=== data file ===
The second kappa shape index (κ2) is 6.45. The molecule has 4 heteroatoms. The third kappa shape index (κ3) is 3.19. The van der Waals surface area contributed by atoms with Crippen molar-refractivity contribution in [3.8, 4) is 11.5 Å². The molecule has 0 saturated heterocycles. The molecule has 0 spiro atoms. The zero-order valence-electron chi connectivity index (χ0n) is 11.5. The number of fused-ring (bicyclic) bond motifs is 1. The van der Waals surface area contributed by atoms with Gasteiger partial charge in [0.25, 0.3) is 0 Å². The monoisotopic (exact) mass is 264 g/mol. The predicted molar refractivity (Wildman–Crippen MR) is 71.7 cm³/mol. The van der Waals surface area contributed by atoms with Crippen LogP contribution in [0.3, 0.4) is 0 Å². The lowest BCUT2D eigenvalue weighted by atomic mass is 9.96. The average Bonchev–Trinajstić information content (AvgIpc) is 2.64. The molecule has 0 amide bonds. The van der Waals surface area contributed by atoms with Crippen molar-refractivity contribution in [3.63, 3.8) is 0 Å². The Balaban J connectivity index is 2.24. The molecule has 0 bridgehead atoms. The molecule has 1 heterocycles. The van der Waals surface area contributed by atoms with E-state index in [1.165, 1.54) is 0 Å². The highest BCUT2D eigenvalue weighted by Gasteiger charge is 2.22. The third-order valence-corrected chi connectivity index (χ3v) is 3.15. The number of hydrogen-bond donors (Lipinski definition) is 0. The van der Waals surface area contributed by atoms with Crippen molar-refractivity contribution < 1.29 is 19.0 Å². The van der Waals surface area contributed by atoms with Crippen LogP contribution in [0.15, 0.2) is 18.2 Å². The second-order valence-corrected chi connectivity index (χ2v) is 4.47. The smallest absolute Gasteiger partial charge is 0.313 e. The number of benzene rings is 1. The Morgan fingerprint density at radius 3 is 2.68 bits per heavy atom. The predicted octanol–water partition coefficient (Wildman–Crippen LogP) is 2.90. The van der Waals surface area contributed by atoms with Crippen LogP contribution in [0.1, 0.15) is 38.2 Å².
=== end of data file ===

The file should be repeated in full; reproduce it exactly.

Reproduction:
The second kappa shape index (κ2) is 6.45. The molecule has 4 heteroatoms. The third kappa shape index (κ3) is 3.19. The van der Waals surface area contributed by atoms with Crippen molar-refractivity contribution in [3.8, 4) is 11.5 Å². The molecule has 0 saturated heterocycles. The molecule has 0 spiro atoms. The zero-order valence-electron chi connectivity index (χ0n) is 11.5. The number of fused-ring (bicyclic) bond motifs is 1. The van der Waals surface area contributed by atoms with Gasteiger partial charge in [0.25, 0.3) is 0 Å². The monoisotopic (exact) mass is 264 g/mol. The predicted molar refractivity (Wildman–Crippen MR) is 71.7 cm³/mol. The van der Waals surface area contributed by atoms with Crippen LogP contribution in [0.3, 0.4) is 0 Å². The lowest BCUT2D eigenvalue weighted by atomic mass is 9.96. The average Bonchev–Trinajstić information content (AvgIpc) is 2.64. The molecule has 0 amide bonds. The van der Waals surface area contributed by atoms with Crippen molar-refractivity contribution in [3.63, 3.8) is 0 Å². The Balaban J connectivity index is 2.24. The molecule has 0 bridgehead atoms. The molecule has 1 heterocycles. The van der Waals surface area contributed by atoms with E-state index in [1.165, 1.54) is 0 Å². The highest BCUT2D eigenvalue weighted by Gasteiger charge is 2.22. The third-order valence-corrected chi connectivity index (χ3v) is 3.15. The number of hydrogen-bond donors (Lipinski definition) is 0. The van der Waals surface area contributed by atoms with Crippen molar-refractivity contribution < 1.29 is 19.0 Å². The van der Waals surface area contributed by atoms with Crippen LogP contribution in [0.15, 0.2) is 18.2 Å². The second-order valence-corrected chi connectivity index (χ2v) is 4.47. The smallest absolute Gasteiger partial charge is 0.313 e. The number of benzene rings is 1. The Morgan fingerprint density at radius 3 is 2.68 bits per heavy atom. The predicted octanol–water partition coefficient (Wildman–Crippen LogP) is 2.90. The van der Waals surface area contributed by atoms with Crippen LogP contribution in [0.1, 0.15) is 38.2 Å².